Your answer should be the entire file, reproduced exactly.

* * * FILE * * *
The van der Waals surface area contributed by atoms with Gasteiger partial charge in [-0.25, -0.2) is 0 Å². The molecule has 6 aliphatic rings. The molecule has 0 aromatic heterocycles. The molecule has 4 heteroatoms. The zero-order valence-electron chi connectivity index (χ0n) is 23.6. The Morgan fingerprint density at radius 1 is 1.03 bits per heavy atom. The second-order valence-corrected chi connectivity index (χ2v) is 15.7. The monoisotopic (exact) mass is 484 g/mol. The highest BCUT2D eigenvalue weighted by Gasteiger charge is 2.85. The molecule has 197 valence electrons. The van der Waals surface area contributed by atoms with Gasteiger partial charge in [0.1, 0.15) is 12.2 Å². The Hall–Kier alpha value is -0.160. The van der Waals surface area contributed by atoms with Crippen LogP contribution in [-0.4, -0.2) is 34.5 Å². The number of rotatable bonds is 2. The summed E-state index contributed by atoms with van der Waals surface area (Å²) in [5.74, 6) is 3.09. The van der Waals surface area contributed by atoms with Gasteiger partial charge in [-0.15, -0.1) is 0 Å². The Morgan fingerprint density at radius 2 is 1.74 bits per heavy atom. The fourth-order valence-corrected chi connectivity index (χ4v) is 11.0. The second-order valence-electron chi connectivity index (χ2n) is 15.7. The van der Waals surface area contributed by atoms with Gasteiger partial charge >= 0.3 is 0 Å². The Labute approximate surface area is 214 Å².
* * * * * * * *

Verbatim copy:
The van der Waals surface area contributed by atoms with Gasteiger partial charge in [-0.25, -0.2) is 0 Å². The molecule has 6 aliphatic rings. The molecule has 0 aromatic heterocycles. The molecule has 4 heteroatoms. The zero-order valence-electron chi connectivity index (χ0n) is 23.6. The Morgan fingerprint density at radius 1 is 1.03 bits per heavy atom. The second-order valence-corrected chi connectivity index (χ2v) is 15.7. The monoisotopic (exact) mass is 484 g/mol. The highest BCUT2D eigenvalue weighted by Gasteiger charge is 2.85. The molecule has 197 valence electrons. The van der Waals surface area contributed by atoms with Gasteiger partial charge in [0.1, 0.15) is 12.2 Å². The Hall–Kier alpha value is -0.160. The van der Waals surface area contributed by atoms with Crippen LogP contribution in [-0.4, -0.2) is 34.5 Å². The number of rotatable bonds is 2. The summed E-state index contributed by atoms with van der Waals surface area (Å²) in [5.74, 6) is 3.09. The van der Waals surface area contributed by atoms with Gasteiger partial charge in [-0.15, -0.1) is 0 Å². The Morgan fingerprint density at radius 2 is 1.74 bits per heavy atom. The fourth-order valence-corrected chi connectivity index (χ4v) is 11.0. The second-order valence-electron chi connectivity index (χ2n) is 15.7. The van der Waals surface area contributed by atoms with Gasteiger partial charge >= 0.3 is 0 Å². The Labute approximate surface area is 214 Å².